July

— Corin Reyburn

Like many others, I am one of those who writes because I can’t -not- write. The satisfaction I get from writing is one I can find nowhere else, with the exception of other sister forms of art such as painting or writing music. And yet I’ve come to learn that painting and music are not where my true talents lie; I only dabble, they are good friends who visit on random occasions, but writing is my spouse, and I did not chose her, she chose me. I have attempted to be free of her, but she knows I will always return, despite the fact that she can at times be cruel, cold, fickle and flighty.

There are common reasons why writers write. The need to express ourselves, the need for attention, the need for distraction, the desire to entertain ourselves and others. The key word here is ‘need’. We write because we need to. It’s a compulsion. I don’t always want to write, in fact, there are times when I will do anything but. Though I get my greatest moments of internal accomplishment from it, there are times when it simply feels like work.

Still, it’s work I’d rather be doing instead of other work. But I’m a spatial thinker, not a linear one. I cringe at the word “outline.” I’m extremely organized, but in a way that only makes sense to me. I try to focus on one task at a time, but end up ping-ponging around, a little bit here, a little bit there, and it’s hard for me to even remember how exactly my time is spent. And yet, I’m self-employed, and my motivation and structure must come completely from myself rather than an outside force, for both the work I have to do, and the writing I’d rather be doing. So I write to convince myself that my time is not wasted, because although common sense may dictate elsewise, the writing is worthwhile, while the other stuff that pays the bills more often than not feels like just that—a means to an end.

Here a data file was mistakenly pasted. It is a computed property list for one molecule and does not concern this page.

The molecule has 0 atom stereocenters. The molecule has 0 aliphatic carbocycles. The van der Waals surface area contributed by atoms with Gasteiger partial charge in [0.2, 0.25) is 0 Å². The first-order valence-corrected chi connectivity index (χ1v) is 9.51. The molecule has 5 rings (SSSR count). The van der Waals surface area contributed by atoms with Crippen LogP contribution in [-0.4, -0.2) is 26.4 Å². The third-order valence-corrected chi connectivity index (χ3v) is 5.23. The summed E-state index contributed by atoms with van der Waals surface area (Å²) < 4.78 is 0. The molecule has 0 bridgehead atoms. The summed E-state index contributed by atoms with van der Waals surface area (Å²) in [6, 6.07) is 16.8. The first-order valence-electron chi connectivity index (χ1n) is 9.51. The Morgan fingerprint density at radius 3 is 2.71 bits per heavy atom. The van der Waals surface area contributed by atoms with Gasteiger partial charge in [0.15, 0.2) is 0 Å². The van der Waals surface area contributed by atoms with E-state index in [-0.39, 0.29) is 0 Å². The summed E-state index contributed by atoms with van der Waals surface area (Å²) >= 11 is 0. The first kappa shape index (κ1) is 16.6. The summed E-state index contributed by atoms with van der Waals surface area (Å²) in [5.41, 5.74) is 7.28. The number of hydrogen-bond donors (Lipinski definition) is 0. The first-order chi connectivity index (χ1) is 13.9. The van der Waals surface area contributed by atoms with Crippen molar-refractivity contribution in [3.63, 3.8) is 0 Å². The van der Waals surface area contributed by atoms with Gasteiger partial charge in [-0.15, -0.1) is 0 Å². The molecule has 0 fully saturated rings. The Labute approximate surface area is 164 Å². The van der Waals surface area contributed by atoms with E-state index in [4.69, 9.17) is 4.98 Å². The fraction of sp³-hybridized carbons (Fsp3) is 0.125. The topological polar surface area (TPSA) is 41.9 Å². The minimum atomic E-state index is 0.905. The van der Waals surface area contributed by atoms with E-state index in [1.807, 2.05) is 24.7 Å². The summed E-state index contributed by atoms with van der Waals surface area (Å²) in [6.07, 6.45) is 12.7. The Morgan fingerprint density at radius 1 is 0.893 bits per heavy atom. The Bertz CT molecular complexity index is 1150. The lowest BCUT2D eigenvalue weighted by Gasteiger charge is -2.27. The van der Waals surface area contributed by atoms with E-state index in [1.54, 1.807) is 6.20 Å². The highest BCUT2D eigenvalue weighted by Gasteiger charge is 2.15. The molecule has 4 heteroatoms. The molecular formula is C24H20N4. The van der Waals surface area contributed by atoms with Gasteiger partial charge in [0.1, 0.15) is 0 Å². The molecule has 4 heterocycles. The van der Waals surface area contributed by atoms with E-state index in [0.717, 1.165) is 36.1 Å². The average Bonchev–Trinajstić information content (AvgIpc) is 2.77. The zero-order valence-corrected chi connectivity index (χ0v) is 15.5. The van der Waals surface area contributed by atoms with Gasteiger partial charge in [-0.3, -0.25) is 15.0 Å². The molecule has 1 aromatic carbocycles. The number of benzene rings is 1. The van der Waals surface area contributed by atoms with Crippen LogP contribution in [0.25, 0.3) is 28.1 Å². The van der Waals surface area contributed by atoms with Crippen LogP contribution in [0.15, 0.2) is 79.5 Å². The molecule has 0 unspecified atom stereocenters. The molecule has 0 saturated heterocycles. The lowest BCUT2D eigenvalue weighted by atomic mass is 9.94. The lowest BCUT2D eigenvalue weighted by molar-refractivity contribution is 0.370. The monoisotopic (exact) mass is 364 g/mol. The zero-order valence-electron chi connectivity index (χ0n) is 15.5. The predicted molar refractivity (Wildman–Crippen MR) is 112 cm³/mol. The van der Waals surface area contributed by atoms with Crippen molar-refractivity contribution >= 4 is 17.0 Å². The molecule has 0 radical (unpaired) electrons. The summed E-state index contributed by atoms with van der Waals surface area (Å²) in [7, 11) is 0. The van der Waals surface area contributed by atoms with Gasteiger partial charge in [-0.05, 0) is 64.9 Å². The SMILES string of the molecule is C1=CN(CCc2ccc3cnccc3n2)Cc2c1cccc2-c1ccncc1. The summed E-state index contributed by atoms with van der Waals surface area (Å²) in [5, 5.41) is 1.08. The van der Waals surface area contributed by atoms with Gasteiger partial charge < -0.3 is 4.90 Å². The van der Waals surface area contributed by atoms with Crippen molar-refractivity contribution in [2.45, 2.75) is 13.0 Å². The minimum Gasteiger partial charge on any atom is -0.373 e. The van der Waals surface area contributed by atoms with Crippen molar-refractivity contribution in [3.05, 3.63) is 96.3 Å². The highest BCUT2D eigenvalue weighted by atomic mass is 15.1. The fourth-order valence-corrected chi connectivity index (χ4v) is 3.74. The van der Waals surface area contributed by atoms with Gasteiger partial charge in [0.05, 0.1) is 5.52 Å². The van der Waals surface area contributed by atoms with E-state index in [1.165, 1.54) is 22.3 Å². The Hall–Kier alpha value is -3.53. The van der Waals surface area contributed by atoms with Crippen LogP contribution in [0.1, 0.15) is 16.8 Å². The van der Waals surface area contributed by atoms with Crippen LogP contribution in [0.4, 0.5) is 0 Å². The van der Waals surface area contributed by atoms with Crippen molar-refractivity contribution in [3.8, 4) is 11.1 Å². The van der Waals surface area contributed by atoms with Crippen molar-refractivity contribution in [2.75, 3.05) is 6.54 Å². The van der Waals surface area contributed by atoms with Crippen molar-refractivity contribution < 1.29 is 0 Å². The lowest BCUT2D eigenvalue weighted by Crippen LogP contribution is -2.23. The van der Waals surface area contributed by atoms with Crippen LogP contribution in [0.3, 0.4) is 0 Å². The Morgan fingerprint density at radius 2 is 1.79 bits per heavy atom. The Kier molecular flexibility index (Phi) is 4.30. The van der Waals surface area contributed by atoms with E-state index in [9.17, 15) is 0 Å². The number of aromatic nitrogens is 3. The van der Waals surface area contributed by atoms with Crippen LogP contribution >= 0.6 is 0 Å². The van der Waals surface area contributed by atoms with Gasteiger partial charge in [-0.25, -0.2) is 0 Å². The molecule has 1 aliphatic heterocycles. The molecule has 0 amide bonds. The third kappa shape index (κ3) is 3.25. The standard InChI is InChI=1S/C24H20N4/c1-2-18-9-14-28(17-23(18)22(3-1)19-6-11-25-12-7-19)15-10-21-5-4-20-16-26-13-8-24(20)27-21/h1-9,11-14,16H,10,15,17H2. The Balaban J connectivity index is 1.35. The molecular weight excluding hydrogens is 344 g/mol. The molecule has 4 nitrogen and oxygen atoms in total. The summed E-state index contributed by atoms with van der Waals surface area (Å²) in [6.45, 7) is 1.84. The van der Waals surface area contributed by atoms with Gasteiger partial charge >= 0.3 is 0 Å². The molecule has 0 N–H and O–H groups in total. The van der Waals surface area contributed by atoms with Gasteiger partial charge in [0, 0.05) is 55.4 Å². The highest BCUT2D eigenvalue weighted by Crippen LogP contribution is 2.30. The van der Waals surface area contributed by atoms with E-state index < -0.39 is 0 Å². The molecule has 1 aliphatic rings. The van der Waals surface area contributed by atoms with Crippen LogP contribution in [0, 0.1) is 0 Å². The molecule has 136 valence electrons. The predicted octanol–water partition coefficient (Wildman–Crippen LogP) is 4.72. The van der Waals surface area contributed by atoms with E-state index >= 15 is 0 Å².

At its core, I write because the world is a terrible place. There’s little I can do to fix it. Within my own worlds, however, pleasures are sustainable, uprisings are successful, the evil corporate tycoon-slash-plastic-surgeon hack dies in an upside-down doomsday room filled with diamonds and his own discarded entrails, the way one such man does in my novella, Subterran, my contribution to the Summer Writing Project. The bad guy loses. Or does he? In a world that reflects our own world, who can know the truth. Writing allows me to taunt reality, to turn the dial up to 11 in an attempt to make the reader see the absurdity of our own world. I write both to escape, and to condemn.

Because as writers, we’re all masochists, drowning in the joy of our minds’ whispers. So come on. Laugh and cry with me at the same time.

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